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May 3, 2013

"Proposals would legalize marijuana in Ohio"

The title of this post is the headline of this article that caught my eye this morning in my own local paper.  Here are the basics of the story:

As poll numbers show Ohioans are growing increasingly comfortable with the idea of marijuana use, a Youngstown Democrat wants to give people the chance to make the drug fully legal in Ohio.

Rep. Robert F. Hagan has made a few attempts over the years to persuade his colleagues to allow for the use of medical marijuana in Ohio, and each effort has died a quiet death. A spokesman for Speaker William G. Batchelder, R-Medina, declined to comment on the pair of proposals Hagan introduced yesterday.

One is a bill that would allow patients with certain chronic conditions such as cancer or sickle-cell anemia to use marijuana for treatment.  Eighteen other states have approved similar measures. “In addition to the studies that show marijuana to be a valuable treatment option for chronic pain, nausea and seizure disorders, I have heard countless stories of how cannabis has made a difference in the lives of people who are sick or dying,” Hagan said.

His other proposal, modeled after an amendment recently passed in Colorado, would ask voters to approve allowing people 21 or older to purchase and use marijuana.  The drug could be sold only by state-licensed establishments and would be subject to a 15 percent excise tax.  “With billions upon billions spent on the war on drugs with little progress to show for it, it is time for more-sensible drug policy in this country,” Hagan said, arguing that the revenue could help restore cuts to education and local governments.

It takes a three-fifths vote for the legislature to put an issue on the ballot.  A recent Saperstein Associates poll of more than 1,000 Ohioans for The Dispatch found that legalizing medical marijuana was overwhelmingly favored, 63 percent to 37 percent, but making pot completely legal was opposed by a 21-point margin.  Martin D. Saperstein, head of the Columbus polling firm, noted that surveys in other states are finding growing acceptance of legalizing marijuana, especially if it would be regulated and taxed.

As I will be blogging about in the coming months, in the Fall I will be teaching a seminar at my law school titled "Marijuana Law, Policy and Reform."  Because Ohio is still a fairly conservative state socially, I doubt talk of marijuana reforms will be much more than talk over the next few years. But I am pleased to see the talk getting started, and it will be especially interesting to watch here whether and how public opinion may change as more and more states move forward with marijuana reform experiments.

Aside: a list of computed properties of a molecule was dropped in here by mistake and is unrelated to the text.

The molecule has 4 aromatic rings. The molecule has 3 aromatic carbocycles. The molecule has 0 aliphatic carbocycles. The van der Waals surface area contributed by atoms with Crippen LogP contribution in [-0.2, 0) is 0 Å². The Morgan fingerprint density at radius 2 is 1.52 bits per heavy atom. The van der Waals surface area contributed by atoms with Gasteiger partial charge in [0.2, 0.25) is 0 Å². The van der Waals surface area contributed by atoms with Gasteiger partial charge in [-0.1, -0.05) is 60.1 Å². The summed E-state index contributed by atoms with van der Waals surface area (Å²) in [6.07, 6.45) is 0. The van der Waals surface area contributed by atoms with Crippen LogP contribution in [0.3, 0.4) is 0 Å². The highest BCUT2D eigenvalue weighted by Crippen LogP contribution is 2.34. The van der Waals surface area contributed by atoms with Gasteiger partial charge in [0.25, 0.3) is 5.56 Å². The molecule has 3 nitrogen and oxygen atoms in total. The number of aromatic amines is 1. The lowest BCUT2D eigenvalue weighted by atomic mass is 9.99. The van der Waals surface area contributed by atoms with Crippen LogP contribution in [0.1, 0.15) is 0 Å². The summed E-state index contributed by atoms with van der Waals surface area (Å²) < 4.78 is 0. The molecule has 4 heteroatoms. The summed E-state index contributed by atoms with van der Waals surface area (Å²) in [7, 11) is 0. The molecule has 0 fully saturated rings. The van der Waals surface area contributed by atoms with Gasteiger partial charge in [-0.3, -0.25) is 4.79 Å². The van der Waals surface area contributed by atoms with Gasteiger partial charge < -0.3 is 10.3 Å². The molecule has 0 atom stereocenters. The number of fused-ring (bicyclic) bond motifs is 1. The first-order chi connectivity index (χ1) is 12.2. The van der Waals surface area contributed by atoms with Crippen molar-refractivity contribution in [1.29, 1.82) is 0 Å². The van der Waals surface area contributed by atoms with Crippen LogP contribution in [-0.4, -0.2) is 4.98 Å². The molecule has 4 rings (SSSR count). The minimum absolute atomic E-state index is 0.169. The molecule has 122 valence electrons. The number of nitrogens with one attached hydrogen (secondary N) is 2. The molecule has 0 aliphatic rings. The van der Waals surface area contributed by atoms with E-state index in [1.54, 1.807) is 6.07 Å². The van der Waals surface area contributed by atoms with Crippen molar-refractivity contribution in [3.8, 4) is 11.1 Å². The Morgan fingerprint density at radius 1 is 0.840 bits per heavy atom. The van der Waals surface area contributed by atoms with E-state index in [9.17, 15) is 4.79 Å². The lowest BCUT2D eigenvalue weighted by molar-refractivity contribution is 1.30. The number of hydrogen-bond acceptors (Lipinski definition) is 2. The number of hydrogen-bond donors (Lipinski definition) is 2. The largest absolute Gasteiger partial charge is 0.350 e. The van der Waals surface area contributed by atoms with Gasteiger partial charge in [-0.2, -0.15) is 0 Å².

May 3, 2013 at 10:32 AM | Permalink

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Comments

I applaud the measure to get this on the ballot. Let the people decide how their state should be run, not bureaucrats in the legislature.

Posted by: Steve.P | May 3, 2013 1:13:16 PM

I'm a blogger.

Once endocannabinoids are more widely known the opposition to medical marijuana will all but disappear. Sadly our legislators are among the least educated.

Endocannabinoids - The Science.

Posted by: M. Simon | May 4, 2013 4:08:31 AM

Steve P. --

"I applaud the measure to get this on the ballot. Let the people decide how their state should be run, not bureaucrats in the legislature."

I agree. This should absolutely get on the ballot, as did the proposal to end the death penalty in California last November. I hope voters in Massachusetts and Maryland will also get the chance to speak on their states' legislative repeal of the death penalty.

I would not vote to legalize pot or any other presently illegal drug such as meth, but if the majority of voters says otherwise, the social contract requires me to abide by the result. I'm not one for calling referendum results "the tyranny of the majority" when some left wing proposal loses, and "the will of the people" when it wins. It's majority rule one way or the other.

Posted by: Bill Otis | May 6, 2013 4:45:56 PM

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